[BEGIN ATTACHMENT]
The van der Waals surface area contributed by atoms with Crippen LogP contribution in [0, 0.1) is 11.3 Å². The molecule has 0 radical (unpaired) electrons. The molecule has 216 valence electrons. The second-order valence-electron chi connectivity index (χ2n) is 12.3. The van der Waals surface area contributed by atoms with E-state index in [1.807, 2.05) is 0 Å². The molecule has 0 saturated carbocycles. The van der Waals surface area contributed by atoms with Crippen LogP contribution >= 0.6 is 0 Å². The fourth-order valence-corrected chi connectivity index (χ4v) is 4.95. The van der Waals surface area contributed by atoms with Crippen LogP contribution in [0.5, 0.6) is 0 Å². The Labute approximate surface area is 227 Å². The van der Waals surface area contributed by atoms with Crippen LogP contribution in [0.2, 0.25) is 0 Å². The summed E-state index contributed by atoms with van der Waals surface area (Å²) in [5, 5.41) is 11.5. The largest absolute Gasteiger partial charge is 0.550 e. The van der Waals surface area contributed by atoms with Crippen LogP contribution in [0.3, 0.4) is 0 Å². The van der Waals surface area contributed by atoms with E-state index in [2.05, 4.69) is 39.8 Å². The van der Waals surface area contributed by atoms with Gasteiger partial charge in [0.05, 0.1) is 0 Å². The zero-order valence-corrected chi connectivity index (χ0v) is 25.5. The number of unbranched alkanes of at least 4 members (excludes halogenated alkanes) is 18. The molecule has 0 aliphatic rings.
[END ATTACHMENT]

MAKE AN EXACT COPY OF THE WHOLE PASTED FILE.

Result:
The van der Waals surface area contributed by atoms with Crippen LogP contribution in [0, 0.1) is 11.3 Å². The molecule has 0 radical (unpaired) electrons. The molecule has 216 valence electrons. The second-order valence-electron chi connectivity index (χ2n) is 12.3. The van der Waals surface area contributed by atoms with E-state index in [1.807, 2.05) is 0 Å². The molecule has 0 saturated carbocycles. The van der Waals surface area contributed by atoms with Crippen LogP contribution >= 0.6 is 0 Å². The fourth-order valence-corrected chi connectivity index (χ4v) is 4.95. The van der Waals surface area contributed by atoms with Crippen LogP contribution in [0.5, 0.6) is 0 Å². The Labute approximate surface area is 227 Å². The van der Waals surface area contributed by atoms with Crippen LogP contribution in [0.2, 0.25) is 0 Å². The summed E-state index contributed by atoms with van der Waals surface area (Å²) in [5, 5.41) is 11.5. The largest absolute Gasteiger partial charge is 0.550 e. The van der Waals surface area contributed by atoms with Crippen LogP contribution in [0.3, 0.4) is 0 Å². The van der Waals surface area contributed by atoms with E-state index in [2.05, 4.69) is 39.8 Å². The van der Waals surface area contributed by atoms with Gasteiger partial charge in [0.05, 0.1) is 0 Å². The zero-order valence-corrected chi connectivity index (χ0v) is 25.5. The number of unbranched alkanes of at least 4 members (excludes halogenated alkanes) is 18. The molecule has 0 aliphatic rings.